On the right: MC New Asphalt, CC1 Fluffy Bunny, CC2 Aussie Sunshine – for this hat the background colour is dark while the contrast colours are lighter. There is less contrast between the contrast colours but Aussie Sunshine is a very vivid colour, making it pop.

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MC Something Blue, CC1 Winter, CC2 Marshland – (Sweet Fiber Merino Twist DK) for this hat I went with something wild for the main color but I wasn’t happy with the contrast between the first contrast colour and the main colour, not quite zippy enough! (zippy being a technical term)

These are the final colour palettes I used for the hats and the sweaters (all in Sweet Fiber Merino Twist DK). A few things to note:

For Hunter’s sweater I used a dark MC (Marhsland), a light CC1 (Paper Birch), and a medium CC2 (Something Blue). Enough contrast to go around!

For Emily’s sweater I went with a light MC (Winter), and 2 dark contrasts (Marshland and Moss). I wanted the deep blue and green to mimic the sea. While both the contrast colours are darker, the green is saturated and vivid, letting it shine next to the blue. The pattern really pops!

For Eric’s toque I went with the same palette as Hunter’s sweater but in a different way, lighter background color, dark CC1, and a medium CC2

For Bodhi’s toque I chose a darker background (Sea Glass), a light CC1 (Canary), and a medium/dark CC2 (Spanish Coin), a good mix of light and dark, neutral and colourful, making for a fun hat!

The free Clayoquot toque pattern is a great place to play with colours and make sure you have a stunning palette before embarking on your Clayoquot sweater. So go forth and choose your colours!

 

SHARE the knit knowledge :::

Do you have knitting friends who could use this tutorial?  Share this post, or let them know about the great free patterns they could try from The Simple Collection.  And join in the conversation on Facebook, Instagram, Twitter, Pinterest and Ravelry!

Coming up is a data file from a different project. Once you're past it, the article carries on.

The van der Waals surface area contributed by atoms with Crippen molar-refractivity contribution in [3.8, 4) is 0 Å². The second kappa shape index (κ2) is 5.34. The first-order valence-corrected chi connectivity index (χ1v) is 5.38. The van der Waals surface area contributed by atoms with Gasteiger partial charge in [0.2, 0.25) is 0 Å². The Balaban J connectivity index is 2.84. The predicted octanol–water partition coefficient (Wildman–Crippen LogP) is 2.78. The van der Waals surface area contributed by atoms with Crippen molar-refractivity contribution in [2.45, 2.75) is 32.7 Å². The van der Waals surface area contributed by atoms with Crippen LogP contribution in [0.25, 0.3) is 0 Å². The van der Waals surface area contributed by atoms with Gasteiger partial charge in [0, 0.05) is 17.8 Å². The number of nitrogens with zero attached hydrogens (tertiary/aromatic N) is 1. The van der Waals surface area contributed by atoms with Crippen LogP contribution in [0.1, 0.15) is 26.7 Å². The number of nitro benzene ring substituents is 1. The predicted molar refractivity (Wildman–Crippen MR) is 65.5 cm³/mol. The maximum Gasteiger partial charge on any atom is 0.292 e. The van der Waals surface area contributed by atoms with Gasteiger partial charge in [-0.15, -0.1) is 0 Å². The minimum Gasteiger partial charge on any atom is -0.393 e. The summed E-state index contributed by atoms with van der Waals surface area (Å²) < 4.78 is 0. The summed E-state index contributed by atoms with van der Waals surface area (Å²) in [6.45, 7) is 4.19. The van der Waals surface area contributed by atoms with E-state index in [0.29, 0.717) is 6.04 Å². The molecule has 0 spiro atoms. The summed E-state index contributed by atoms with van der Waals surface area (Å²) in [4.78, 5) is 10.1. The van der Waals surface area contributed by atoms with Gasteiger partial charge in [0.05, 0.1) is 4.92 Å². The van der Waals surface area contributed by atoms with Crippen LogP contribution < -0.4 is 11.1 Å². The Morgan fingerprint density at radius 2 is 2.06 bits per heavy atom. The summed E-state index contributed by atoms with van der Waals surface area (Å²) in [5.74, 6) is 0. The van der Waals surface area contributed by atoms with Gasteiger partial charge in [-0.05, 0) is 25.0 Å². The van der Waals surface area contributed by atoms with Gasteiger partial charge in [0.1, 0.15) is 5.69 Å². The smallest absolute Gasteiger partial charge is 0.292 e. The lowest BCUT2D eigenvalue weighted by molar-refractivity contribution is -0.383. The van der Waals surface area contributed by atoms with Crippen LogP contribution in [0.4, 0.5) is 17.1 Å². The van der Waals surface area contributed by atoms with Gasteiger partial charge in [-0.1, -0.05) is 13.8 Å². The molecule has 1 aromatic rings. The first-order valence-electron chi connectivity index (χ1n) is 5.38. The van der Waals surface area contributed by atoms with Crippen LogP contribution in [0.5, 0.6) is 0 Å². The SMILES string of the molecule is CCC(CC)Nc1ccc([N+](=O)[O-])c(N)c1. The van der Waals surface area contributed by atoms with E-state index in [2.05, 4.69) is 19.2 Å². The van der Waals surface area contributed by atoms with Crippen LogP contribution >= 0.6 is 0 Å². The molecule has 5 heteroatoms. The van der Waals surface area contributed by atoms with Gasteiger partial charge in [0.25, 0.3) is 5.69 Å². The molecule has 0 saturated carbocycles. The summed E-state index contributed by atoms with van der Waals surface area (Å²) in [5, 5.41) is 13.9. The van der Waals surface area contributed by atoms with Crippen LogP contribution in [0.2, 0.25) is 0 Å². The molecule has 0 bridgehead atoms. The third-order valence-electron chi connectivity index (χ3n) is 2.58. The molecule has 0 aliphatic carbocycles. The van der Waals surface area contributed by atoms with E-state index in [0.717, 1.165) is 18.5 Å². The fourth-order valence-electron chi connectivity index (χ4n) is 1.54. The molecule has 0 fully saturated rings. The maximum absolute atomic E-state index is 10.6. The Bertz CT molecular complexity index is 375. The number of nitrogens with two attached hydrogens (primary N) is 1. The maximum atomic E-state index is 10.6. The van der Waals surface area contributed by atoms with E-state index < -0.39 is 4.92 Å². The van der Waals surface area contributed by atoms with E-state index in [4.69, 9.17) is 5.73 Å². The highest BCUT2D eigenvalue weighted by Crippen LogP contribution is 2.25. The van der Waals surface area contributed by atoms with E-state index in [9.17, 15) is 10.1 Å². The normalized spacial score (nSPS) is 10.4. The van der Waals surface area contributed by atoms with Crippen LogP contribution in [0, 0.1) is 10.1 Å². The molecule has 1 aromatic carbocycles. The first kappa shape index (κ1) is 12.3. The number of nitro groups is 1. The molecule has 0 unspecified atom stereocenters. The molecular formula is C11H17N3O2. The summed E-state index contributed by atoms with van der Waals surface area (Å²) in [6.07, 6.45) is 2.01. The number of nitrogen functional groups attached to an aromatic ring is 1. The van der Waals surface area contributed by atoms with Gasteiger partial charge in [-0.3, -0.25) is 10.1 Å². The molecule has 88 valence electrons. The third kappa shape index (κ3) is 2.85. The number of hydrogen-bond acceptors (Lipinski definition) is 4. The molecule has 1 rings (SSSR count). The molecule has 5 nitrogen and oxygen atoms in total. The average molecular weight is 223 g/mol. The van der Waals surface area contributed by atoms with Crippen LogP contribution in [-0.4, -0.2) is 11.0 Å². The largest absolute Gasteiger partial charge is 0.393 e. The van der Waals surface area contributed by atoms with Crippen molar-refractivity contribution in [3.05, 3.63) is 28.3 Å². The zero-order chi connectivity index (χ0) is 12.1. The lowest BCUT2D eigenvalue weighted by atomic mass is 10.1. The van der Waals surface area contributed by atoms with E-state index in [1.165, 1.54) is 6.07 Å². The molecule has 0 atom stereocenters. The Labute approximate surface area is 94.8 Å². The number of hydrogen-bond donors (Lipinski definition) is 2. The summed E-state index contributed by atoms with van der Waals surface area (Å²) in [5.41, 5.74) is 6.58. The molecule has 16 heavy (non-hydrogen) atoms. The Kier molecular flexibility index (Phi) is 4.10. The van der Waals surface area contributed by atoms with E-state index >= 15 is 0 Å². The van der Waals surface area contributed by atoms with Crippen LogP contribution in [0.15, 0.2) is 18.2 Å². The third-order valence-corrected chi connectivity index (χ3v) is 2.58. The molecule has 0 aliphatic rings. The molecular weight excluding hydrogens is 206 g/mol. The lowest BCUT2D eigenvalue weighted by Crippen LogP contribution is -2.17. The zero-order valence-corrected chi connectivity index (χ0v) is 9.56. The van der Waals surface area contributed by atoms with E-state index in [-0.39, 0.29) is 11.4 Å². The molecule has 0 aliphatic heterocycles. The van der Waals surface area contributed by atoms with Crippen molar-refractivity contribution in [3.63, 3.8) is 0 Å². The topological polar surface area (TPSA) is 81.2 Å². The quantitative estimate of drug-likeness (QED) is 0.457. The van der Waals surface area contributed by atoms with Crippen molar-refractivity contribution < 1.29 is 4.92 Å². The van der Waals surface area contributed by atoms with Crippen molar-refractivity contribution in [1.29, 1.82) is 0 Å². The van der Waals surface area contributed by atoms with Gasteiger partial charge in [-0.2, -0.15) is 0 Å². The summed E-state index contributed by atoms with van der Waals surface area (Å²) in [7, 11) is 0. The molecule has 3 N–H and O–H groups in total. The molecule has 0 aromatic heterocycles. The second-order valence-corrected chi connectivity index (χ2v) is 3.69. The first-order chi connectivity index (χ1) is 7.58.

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More colourful knits from TCK

 

Pre-orders are open!

August 29, 2014
RT-caribou-12a

Caribou

RT-grayling-07a

Grayling

Now that we have whet your appetite for the open road, how about a knit to get you started? Road Trip is now available for pre-order, Clayoquot is ready for your instant gratification, and the Clayoquot hat pattern is FREE!

 

 

About the Book

Road trip has 14 knits inspired by the open road, including 4 seamless sweaters and 10 delicious accessories all sized from baby to big. This collection of nostalgic back country knits came from our love of a good road trip. Pack your yarn and needles and hit the road with us!

 

Old Growth

Old Growth

The Deal

Road Trip is available for pre-order!

The Ebook:Pre-order the ebook now for just $16 (it will change to $18 upon release of the book, so get it while it’s hot!). You will receive the Clayoquot cardigan pattern right away and the full ebook will be sent to you in early October.

In Print: The print book is also available for pre-order now for $23 and you will also get the ecopy of the Clayoquot cardigan pattern right away, the full ebook in early October, and the print book will ship in mid October.

Clayoquot: Just want the Clayoquot cardigan? It is available now!

 

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Apple Pie

 

Caribou

Caribou

Stovetop

Stovetop

Rivulet

Rivulet

Clayoquot

Clayoquot

Mile One

The Clayoquot cardigan was inspired by Mile 1 of the Trans Canada Highway, the pier in Tofino, BC. The beautiful blues and greens of the Pacific ocean waters and forest beyond are mimicked in the rich, deep colours of hand dyed Sweet Fiber yarns. We used Merino Twist DK, Emily’s cardigan is in ‘Winter’, ‘Marshland’ and ‘Moss’, while Hunter’s is ‘Marshland’, ‘Paper Birch’, and ‘Something Blue’.

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Hunter at Mile 1

To photograph the Clayoquot cardigan I took Hunter and Emily to the pier. They looked out into the vast Clayoquot Sound dressed in their matching sweaters. I’ve been to the west coast of Vancouver Island many times and there is always an inspiring sight to behold, I’ve seen protesters protecting the majestic forests, kayakers and paddle boarders heading out onto the water, Orca whales and black bears, and so much more. It is such a busy and vibrant place!

Clayoquot is *gasp* steeked! If steeking is new to you, fear not, we will be releasing a step by step tutorial to take the scary out of cutting your knitting coming up next week!

*Free* Clayoquot Hat Pattern!

Clayoquot Toque

Clayoquot Toque

You can also pick up your free Clayoquot hat pattern today. Need a little colourwork practice before embarking on a steeked sweater? This is the perfect ‘swatch’ to get your colour combination just right!

Cast on for a little colourwork today!

More knits inspired by a road trip to Tofino